The **Arithmetic Logic Unit (ALU)** is the heart of any CPU. An ALU performs three kinds of operations, i.e.

- Arithmetic operations such as Addition/Subtraction,
- Logical operations such as AND, OR, etc. and
- Data movement operations such as Load and Store

ALU derives its name because it performs arithmetic and logical operations. A simple ALU design is constructed with Combinational circuits. ALUs that perform multiplication and division are designed around the circuits developed for these operations while implementing the desired algorithm. More complex ALUs are designed for executing Floating point, Decimal operations and other complex numerical operations. These are called Coprocessors and work in tandem with the main processor.

The design specifications of ALU are derived from the Instruction Set Architecture. The ALU must have the capability to execute the instructions of ISA. An instruction execution in a CPU is achieved by the movement of data/datum associated with the instruction. This movement of data is facilitated by the Datapath. For example, a LOAD instruction brings data from memory location and writes onto a GPR. The navigation of data over datapath enables the execution of LOAD instruction. We discuss Datapath more in details in the next chapter on Control Unit Design. The trade-off in ALU design is necessitated by the factors like Speed of execution, hardware cost, the width of the ALU.

**Combinational ALU**

A primitive ALU supporting three functions AND, OR and ADD is explained in figure 11.1. The ALU has two inputs A and B. These inputs are fed to AND gate, OR Gate and Full ADDER. The Full Adder also has CARRY IN as an input. The combinational logic output of A and B is statically available at the output of AND, OR and Full Adder. The desired output is chosen by the Select function, which in turn is decoded from the instruction under execution. Multiplexer passes one of the inputs as output based on this select function. Select Function essentially reflects the operation to be carried out on the operands A and B. Thus A and B, A or B and A+B functions are supported by this ALU. When ALU is to be extended for more bits the logic is duplicated for as many bits and necessary cascading is done. The AND and OR logic are part of the logical unit while the adder is part of the arithmetic unit.

The simplest ALU has more functions that are essential to support the ISA of the CPU. Therefore the ALU combines the functions of 2's complement, Adder, Subtractor, as part of the arithmetic unit. The logical unit would generate logical functions of the form f(x,y) like AND, OR, NOT, XOR etc. Such a combination supplements most of a CPU's fixed point data processing instructions.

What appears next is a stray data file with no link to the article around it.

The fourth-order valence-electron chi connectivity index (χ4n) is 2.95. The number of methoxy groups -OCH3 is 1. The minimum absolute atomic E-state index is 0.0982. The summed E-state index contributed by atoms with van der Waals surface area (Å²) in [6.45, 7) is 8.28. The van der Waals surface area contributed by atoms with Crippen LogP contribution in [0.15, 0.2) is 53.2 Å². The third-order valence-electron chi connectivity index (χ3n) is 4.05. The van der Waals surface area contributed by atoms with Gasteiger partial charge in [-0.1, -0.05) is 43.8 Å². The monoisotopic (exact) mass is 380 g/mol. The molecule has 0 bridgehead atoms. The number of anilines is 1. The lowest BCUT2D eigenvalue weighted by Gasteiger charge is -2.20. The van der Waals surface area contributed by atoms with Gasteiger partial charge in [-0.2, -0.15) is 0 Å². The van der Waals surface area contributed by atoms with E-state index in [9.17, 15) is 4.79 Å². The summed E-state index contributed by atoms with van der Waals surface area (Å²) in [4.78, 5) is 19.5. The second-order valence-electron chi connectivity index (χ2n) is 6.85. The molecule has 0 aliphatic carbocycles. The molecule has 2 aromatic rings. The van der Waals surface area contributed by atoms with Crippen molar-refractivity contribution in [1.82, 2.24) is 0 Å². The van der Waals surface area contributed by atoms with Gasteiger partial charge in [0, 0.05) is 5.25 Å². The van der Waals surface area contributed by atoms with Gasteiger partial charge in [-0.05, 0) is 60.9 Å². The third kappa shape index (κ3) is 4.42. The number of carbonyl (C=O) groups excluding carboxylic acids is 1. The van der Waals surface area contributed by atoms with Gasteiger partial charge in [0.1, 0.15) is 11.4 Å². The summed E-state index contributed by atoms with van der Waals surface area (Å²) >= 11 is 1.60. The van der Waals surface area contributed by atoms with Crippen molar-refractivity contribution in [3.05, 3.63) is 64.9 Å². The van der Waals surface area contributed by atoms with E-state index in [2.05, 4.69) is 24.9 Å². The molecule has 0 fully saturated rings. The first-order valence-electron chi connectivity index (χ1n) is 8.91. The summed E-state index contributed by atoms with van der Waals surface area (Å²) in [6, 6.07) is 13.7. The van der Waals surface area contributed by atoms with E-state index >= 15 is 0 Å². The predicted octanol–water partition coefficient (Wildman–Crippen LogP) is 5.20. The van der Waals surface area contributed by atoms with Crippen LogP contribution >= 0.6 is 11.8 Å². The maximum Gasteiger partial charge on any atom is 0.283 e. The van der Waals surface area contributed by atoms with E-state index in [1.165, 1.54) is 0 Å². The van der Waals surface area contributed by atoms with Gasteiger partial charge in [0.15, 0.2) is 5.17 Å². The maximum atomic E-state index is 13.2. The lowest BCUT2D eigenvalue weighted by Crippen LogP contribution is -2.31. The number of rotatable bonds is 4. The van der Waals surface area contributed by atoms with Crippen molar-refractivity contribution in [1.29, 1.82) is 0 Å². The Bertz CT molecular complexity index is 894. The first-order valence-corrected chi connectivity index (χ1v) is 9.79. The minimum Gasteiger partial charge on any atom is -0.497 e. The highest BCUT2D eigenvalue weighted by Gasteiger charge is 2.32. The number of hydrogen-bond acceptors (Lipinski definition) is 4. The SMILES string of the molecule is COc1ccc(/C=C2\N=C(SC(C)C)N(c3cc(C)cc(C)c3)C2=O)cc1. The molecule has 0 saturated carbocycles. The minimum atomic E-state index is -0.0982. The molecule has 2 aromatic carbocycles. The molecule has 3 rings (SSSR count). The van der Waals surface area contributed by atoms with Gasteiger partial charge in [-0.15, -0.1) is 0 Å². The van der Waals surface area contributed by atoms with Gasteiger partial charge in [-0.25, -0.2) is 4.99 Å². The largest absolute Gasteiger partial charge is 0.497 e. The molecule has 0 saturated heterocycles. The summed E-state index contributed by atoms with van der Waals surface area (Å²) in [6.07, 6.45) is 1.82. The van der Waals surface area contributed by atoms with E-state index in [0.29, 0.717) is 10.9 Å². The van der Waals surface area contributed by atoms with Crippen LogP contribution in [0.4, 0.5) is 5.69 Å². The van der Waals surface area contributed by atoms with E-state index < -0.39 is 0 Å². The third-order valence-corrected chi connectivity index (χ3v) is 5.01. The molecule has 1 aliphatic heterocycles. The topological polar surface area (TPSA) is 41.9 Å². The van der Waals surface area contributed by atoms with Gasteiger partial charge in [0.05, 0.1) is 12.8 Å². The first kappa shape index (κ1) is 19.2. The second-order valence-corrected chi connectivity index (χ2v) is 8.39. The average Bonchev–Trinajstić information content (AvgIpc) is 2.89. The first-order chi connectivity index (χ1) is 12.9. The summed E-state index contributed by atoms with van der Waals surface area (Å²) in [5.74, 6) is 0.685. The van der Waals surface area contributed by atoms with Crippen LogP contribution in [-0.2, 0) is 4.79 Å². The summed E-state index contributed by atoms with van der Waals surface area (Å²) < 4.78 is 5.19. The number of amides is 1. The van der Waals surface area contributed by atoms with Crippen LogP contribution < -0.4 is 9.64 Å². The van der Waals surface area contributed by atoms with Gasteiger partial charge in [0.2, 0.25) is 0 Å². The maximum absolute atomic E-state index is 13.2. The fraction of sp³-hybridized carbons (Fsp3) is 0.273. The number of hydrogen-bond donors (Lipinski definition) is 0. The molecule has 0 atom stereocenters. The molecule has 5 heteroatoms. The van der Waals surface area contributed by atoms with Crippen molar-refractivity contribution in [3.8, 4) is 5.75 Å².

So far what we have seen is a primitive ALU. ALU can be as complex as the variety of functions that are carried out by the ALU. The powerful modern CPUs have powerful and versatile ALUs. Modern CPUs have multiple ALU to improve efficiency.

**74181 Arithmetic Logic Unit Integrated Chip**

74181 is cascadable ALU of the 1960s and first of the kind. ALU operation and complexity is better understood by the features of 74181, although much more is offered by modern ALUs. Even today 74181 is of academic interest in teaching Computer architecture.

- 4-bit Arithmetic and Logical Unit for fixed-point operations
- Inputs: Two operands A and B of 4-bit width
- Output: F 0-3 ( 4 bit width)
- Mode selection with M - defines Arithmetic or logical mode
- Function select with 4 lines (S0-3)
- 16 sets of Arithmetic and 16 Logical Operations possible ( as detailed in Function table)
- Carry in used as a special input; Cin disabled for logical operations
- Look Ahead Carry Adder Principle employed for faster output propagation with P, G outputs
- Carry Output
- A=B comparator output

As we see from the table, the logical operations are AND, OR, NOT, NAND, NOR, XOR, A Not, B Not etc. The arithmetic operations are ADD, Subtract, Shift, 2's complement, compare, Double, etc. There are few bizarre functions too which are rarely used. The functions and logic in the table is an example of what an ALU is. In the microprocessor era, 74181 is not in use. ALU is in-built in the microprocessor. The p, g and C_{out} outputs are intended to allow k-copies of the 74181 to be combined either using ripple-carry propagation or carry look ahead to form 4k bit ALU. This ALU is expandable to more word width by cascading and is shown in figure 11.3. AMD 2901 is a microprocessor-based 4-bit bit-sliced cascadable ALU. This supports 3 arithmetic and 5 logical functions.

**ALU Expansion**

ALU of size **m** can easily be expanded to handle operands of size **n = km** or any word size **n > m** and is done in two ways.

**Spatial expansion (bit sliced ALU)**: Connect **k**-copies of **m**-bit ALU in the manner of a ripple carry adder to form a single ALU capable of processing **km** bit words directly. The resulting circuit is said to be bit sliced because each block of ALU concurrently processes a separate "slice" of **m** bits from each of the **km** bit operands.

**Temporal Expansion (Multi-cycle ALU)**: Use one copy of **m**-bit ALU chip to perform operations on **km**-bit words in **k** consecutive steps i.e. **k** clock cycles. In each step, the ALU processes a separate **m** bit slice of each operand. Hence this processing is called multi-cycle.

The hardware cost of bit sliced ALU is directly proportional to the number of slices **k**, while the CPI per instruction remains the same. In multi-cycle ALU the performance is inversely proportional to **k** (here **k** refers to cycles) but the amount of hardware required remains constant. Multi-cycle ALU must be controlled by a micro-programmed control unit.